Clustering refers to the process of extracting maximally coherent groups from a set of objects using pairwise, or high-order, similarities. Traditional approaches to this problem are based on the idea of partitioning the input data into a predetermined number of classes, thereby obtaining the clusters as a by-product of the partitioning process. In this talk, I'll provide a brief review of recent work done in my group which offers a radically different view of the problem. In contrast to the classical approach, in fact, we attempt to provide a meaningful formalization of the very notion of a cluster and we show that game theory offers an attractive and unexplored perspective that serves well our purpose. To this end, we formulate the clustering problem in terms of a non-cooperative “clustering game” and show that a natural notion of a cluster turns out to be equivalent to a classical (evolutionary) game-theoretic equilibrium concept. We prove that the problem of finding the equilibria of our clustering game is equivalent to locally optimizing a polynomial function over the standard simplex, and we provide a discrete-time dynamics to perform this optimization, based on the Baum-Eagon inequality. The proposed grouping framework, which has already found applications in a variety of application fields, including computer vision, security and video surveillance, bioinformatics, etc., is general and can be applied to weighted graphs, digraphs and hypergraphs alike.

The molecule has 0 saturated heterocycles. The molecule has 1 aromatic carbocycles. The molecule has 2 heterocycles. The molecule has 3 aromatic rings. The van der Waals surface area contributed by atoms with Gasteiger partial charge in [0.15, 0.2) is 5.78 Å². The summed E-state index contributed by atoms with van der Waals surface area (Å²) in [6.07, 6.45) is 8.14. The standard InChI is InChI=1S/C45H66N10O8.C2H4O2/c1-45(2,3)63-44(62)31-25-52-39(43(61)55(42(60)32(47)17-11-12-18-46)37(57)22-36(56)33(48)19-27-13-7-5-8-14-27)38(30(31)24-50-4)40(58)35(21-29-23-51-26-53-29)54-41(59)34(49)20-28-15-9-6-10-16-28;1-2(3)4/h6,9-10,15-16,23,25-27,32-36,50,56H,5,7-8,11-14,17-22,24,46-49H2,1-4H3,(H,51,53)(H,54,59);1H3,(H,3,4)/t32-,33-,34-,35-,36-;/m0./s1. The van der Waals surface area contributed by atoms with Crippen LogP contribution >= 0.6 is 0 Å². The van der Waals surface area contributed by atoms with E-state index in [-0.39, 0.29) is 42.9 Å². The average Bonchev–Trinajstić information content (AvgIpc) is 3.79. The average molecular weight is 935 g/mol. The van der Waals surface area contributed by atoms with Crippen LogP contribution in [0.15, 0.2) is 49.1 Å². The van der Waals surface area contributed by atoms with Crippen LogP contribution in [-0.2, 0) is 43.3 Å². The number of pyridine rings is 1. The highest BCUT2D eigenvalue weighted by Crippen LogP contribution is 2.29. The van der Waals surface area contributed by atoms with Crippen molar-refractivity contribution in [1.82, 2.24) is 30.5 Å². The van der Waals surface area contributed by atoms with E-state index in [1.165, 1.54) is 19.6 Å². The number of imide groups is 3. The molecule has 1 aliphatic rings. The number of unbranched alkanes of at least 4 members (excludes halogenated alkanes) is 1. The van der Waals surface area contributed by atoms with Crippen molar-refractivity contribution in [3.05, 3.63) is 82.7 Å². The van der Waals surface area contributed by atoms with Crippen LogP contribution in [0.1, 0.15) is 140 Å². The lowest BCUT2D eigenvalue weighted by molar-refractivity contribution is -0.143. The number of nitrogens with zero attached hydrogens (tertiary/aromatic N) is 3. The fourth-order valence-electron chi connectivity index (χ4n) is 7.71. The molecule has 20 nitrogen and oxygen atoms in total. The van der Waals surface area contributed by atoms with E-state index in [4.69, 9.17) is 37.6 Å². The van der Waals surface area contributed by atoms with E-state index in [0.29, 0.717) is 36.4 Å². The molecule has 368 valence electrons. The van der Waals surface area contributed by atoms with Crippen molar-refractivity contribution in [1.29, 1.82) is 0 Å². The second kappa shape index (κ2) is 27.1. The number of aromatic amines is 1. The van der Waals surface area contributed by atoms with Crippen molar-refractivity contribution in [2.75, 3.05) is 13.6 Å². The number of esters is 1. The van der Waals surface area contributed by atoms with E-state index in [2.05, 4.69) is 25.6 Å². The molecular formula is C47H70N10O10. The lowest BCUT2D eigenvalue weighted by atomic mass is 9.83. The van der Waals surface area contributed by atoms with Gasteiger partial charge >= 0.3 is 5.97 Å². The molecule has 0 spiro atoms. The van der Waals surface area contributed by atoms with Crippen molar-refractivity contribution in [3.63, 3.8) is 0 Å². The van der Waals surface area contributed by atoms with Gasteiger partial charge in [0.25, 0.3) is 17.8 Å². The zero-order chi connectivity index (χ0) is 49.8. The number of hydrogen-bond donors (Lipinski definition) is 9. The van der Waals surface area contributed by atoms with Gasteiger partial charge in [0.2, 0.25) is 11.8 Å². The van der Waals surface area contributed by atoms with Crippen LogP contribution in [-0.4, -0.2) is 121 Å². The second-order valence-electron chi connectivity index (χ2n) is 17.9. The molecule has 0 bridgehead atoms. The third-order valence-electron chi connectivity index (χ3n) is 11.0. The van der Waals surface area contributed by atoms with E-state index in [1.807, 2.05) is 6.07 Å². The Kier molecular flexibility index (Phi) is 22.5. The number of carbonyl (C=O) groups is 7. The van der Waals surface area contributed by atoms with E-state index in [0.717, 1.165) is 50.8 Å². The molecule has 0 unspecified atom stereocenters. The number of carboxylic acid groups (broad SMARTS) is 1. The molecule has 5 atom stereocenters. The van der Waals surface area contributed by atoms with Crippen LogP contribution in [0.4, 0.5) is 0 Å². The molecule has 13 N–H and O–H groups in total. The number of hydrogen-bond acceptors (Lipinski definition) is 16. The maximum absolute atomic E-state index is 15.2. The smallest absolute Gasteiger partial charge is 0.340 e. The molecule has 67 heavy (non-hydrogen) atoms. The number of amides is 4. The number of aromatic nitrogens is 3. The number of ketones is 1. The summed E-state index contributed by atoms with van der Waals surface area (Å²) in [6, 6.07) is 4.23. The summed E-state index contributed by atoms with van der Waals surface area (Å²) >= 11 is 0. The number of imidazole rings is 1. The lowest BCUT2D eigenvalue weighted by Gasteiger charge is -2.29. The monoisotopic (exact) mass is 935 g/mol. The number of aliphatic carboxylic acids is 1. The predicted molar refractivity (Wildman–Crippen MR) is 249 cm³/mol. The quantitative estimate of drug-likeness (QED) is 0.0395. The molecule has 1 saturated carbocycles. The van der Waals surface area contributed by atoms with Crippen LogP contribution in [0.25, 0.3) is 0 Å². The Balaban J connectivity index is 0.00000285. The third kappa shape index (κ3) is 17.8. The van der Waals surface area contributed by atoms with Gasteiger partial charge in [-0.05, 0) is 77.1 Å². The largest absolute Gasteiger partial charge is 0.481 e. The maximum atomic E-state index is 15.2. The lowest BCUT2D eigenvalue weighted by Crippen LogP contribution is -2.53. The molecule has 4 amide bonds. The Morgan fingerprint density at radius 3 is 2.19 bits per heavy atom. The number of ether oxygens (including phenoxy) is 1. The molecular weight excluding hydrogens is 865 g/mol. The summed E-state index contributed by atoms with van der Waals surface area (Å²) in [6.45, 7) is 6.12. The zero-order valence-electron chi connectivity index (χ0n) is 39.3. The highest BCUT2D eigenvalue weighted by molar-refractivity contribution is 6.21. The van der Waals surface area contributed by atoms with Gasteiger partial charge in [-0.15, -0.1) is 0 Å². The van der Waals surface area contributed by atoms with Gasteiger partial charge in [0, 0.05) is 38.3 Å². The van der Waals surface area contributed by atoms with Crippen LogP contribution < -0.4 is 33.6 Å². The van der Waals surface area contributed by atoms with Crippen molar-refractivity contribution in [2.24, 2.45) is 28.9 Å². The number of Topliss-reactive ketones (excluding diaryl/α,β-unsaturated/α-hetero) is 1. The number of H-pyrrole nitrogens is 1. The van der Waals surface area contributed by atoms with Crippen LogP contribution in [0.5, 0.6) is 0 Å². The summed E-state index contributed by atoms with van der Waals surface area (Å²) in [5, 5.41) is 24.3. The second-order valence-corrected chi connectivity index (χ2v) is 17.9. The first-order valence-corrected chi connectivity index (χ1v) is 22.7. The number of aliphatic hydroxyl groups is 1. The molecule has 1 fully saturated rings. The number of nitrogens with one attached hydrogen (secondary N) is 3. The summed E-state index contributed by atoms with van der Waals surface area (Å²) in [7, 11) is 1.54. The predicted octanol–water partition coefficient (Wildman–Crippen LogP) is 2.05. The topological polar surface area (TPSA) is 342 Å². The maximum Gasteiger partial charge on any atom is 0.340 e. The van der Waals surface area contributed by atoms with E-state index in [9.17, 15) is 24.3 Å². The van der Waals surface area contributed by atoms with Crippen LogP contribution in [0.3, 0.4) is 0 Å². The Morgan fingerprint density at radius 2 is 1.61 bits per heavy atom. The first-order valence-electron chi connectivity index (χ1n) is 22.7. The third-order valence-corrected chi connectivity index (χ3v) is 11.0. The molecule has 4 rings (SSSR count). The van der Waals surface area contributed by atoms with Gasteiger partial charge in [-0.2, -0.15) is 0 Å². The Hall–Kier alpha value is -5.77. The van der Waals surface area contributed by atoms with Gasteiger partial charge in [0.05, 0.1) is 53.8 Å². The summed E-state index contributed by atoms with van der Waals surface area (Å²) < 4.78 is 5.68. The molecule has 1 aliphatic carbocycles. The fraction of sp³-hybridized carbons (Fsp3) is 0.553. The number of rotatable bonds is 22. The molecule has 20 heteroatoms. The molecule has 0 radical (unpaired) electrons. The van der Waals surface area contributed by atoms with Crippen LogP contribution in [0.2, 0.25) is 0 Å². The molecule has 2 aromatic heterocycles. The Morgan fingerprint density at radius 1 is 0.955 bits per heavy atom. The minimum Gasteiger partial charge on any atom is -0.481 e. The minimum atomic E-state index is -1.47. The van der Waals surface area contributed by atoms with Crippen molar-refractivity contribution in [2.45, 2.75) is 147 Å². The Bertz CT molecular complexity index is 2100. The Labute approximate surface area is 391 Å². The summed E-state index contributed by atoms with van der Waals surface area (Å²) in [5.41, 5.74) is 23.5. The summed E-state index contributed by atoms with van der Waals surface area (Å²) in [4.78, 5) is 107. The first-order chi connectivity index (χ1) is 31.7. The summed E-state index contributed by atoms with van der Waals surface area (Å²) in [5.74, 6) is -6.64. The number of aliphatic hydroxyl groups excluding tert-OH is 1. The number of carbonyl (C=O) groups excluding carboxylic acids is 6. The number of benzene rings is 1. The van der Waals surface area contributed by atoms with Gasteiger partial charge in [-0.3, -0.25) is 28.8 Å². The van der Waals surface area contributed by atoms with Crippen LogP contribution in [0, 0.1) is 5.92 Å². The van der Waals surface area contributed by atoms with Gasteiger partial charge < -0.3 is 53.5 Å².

Marcello Pelillo is Professor of Computer Science at Ca' Foscari University in Venice, Italy, where he directs the European Center for Living Technology (ECLT) and the Computer Vision and Pattern Recognition group. He held visiting research positions at Yale University, McGill University, the University of Vienna, York University (UK), the University College London, and the National ICT Australia (NICTA). He has published more than 200 technical papers in refereed journals, handbooks, and conference proceedings in the areas of pattern recognition, computer vision and machine learning. He is General Chair for ICCV 2017 and has served as Program Chair for several conferences and workshops, many of which he initiated (e.g., EMMCVPR, SIMBAD, IWCV). He serves (has served) on the Editorial Boards of the journals IEEE Transactions on Pattern Analysis and Machine Intelligence (PAMI), Pattern Recognition, IET Computer Vision, Frontiers in Computer Image Analysis, Brain Informatics, and serves on the Advisory Board of the International Journal of Machine Learning and Cybernetics. Prof. Pelillo has been elected a Fellow of the IEEE and a Fellow of the IAPR, and has recently been appointed IEEE Distinguished Lecturer.